The gender gap in earnings persists across all levels of educational attainment and the gap is wider among tertiary-educated adults. Women earn less than men, even with a tertiary degree in the same broad field of study. (A1)
On average across OECD countries, 14.3% of 18-24 year-olds are neither employed nor in education or training (NEET). In Brazil, Colombia, Costa Rica, Italy, South Africa and Turkey, over 25% of 18-24 year-olds are NEET. (A2)
Access to education
On average across OECD countries, around 70% of 17-18 year-olds are enrolled in upper secondary education and more than 40% of 19-20 year-olds are enrolled in tertiary programmes in almost half of OECD countries. (B1)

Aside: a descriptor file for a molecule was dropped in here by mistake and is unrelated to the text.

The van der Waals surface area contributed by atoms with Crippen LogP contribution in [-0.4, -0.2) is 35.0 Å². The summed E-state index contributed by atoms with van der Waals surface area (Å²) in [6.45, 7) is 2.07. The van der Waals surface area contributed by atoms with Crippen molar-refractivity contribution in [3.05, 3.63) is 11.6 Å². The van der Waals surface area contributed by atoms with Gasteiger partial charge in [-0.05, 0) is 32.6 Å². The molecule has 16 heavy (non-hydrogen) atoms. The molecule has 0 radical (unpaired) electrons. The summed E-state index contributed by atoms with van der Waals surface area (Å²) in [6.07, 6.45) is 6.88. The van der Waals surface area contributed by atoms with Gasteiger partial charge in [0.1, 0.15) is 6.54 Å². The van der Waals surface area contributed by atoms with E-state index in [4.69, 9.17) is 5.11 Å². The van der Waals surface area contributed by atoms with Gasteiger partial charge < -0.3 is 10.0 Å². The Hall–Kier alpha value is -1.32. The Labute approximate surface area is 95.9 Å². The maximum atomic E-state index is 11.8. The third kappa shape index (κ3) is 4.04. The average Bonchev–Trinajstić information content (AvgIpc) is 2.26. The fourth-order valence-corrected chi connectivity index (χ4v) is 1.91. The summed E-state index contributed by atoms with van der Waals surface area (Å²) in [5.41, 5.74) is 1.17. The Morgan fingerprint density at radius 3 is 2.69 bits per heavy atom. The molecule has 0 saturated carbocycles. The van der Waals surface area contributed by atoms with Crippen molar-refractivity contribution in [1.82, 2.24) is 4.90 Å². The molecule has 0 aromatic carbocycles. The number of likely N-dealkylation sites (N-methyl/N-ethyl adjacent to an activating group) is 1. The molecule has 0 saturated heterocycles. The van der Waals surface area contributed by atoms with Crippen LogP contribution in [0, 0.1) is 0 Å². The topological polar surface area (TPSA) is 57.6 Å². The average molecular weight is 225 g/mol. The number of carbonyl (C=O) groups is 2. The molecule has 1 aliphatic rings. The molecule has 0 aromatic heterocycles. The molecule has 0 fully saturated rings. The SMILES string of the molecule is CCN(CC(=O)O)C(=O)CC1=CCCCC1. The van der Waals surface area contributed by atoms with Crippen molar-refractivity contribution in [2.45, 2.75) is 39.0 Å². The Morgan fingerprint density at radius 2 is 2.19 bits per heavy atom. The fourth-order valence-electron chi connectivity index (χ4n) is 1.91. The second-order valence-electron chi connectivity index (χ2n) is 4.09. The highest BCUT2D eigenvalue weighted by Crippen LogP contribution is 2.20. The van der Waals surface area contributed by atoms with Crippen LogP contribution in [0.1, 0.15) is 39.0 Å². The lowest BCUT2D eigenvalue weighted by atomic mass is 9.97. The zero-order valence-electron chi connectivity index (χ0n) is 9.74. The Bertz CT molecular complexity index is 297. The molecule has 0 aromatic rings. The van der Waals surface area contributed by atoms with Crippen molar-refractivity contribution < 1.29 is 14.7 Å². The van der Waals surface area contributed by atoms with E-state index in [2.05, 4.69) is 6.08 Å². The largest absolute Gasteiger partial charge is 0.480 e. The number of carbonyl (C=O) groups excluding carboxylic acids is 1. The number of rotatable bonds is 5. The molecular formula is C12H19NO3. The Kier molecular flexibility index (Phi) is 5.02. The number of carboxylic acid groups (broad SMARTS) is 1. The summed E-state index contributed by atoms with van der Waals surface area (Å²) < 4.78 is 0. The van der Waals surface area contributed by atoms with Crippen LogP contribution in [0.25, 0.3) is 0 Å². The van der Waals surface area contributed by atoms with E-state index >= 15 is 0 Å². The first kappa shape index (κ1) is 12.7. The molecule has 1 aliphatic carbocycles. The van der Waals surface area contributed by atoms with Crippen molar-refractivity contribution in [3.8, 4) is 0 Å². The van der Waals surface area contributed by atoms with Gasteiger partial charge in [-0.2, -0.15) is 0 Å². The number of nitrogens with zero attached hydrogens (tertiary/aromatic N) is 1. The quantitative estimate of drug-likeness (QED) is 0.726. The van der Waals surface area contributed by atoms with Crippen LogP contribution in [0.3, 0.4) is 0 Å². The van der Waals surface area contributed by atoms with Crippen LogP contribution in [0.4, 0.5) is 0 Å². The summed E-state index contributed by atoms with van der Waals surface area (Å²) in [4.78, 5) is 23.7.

In almost all OECD countries, the enrolment rate among 4-5 year-olds in education exceeded 90% in 2017, with about one-third of countries achieving full enrolment for 3‑year‑olds. (B1)
Current estimates indicate that, on average, 86% of people across OECD countries will graduate from upper secondary education in their lifetime, and 81% of people will do so before the age of 25. (B3)
Across the OECD, countries spend, on average, USD 10 500 per student on primary to tertiary educational institutions. Average spending is 1.7 times more per student at the tertiary level than other levels. (C1)
Expenditure continues to increase at a higher rate than student enrolments at all levels, particularly tertiary since 2010. Average spending per student at non-tertiary levels increased by 5% between 2010-2016 while the number of students remained unchanged. At the tertiary level, spending increased by 9% while the number of students rose by 3%. (C1)